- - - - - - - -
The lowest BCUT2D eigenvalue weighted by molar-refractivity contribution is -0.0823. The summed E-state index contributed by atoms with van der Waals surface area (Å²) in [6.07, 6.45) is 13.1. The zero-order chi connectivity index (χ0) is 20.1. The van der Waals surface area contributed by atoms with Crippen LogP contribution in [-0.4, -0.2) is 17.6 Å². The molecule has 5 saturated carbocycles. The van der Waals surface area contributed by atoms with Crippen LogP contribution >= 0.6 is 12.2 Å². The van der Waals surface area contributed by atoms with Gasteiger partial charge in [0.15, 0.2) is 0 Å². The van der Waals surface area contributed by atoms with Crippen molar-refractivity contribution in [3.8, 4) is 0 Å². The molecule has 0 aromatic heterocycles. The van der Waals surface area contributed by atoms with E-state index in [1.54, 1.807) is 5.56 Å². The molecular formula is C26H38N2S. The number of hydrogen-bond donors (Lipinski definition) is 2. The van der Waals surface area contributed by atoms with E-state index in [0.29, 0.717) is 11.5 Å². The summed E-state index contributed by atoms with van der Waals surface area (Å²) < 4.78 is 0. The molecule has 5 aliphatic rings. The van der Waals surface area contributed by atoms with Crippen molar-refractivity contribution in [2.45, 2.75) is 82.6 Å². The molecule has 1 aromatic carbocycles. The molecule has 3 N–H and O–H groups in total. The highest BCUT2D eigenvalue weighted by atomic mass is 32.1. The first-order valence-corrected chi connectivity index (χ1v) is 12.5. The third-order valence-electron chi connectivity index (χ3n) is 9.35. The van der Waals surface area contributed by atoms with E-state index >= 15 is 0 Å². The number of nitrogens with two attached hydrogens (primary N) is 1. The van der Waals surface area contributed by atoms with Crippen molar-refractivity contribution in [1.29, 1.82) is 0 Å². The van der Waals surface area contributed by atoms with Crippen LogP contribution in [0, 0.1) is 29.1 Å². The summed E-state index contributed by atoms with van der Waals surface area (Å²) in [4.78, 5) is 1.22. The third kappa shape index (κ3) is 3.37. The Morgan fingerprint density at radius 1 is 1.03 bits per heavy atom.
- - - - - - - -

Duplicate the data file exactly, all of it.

The lowest BCUT2D eigenvalue weighted by molar-refractivity contribution is -0.0823. The summed E-state index contributed by atoms with van der Waals surface area (Å²) in [6.07, 6.45) is 13.1. The zero-order chi connectivity index (χ0) is 20.1. The van der Waals surface area contributed by atoms with Crippen LogP contribution in [-0.4, -0.2) is 17.6 Å². The molecule has 5 saturated carbocycles. The van der Waals surface area contributed by atoms with Crippen LogP contribution >= 0.6 is 12.2 Å². The van der Waals surface area contributed by atoms with Gasteiger partial charge in [0.15, 0.2) is 0 Å². The van der Waals surface area contributed by atoms with Crippen molar-refractivity contribution in [3.8, 4) is 0 Å². The molecule has 0 aromatic heterocycles. The van der Waals surface area contributed by atoms with E-state index in [1.54, 1.807) is 5.56 Å². The molecular formula is C26H38N2S. The number of hydrogen-bond donors (Lipinski definition) is 2. The van der Waals surface area contributed by atoms with E-state index in [0.29, 0.717) is 11.5 Å². The summed E-state index contributed by atoms with van der Waals surface area (Å²) < 4.78 is 0. The molecule has 5 aliphatic rings. The van der Waals surface area contributed by atoms with Crippen molar-refractivity contribution in [2.45, 2.75) is 82.6 Å². The molecule has 1 aromatic carbocycles. The molecule has 3 N–H and O–H groups in total. The highest BCUT2D eigenvalue weighted by atomic mass is 32.1. The first-order valence-corrected chi connectivity index (χ1v) is 12.5. The third-order valence-electron chi connectivity index (χ3n) is 9.35. The van der Waals surface area contributed by atoms with E-state index >= 15 is 0 Å². The number of nitrogens with two attached hydrogens (primary N) is 1. The van der Waals surface area contributed by atoms with Crippen molar-refractivity contribution in [1.29, 1.82) is 0 Å². The van der Waals surface area contributed by atoms with Crippen LogP contribution in [0, 0.1) is 29.1 Å². The summed E-state index contributed by atoms with van der Waals surface area (Å²) in [4.78, 5) is 1.22. The third kappa shape index (κ3) is 3.37. The Morgan fingerprint density at radius 1 is 1.03 bits per heavy atom.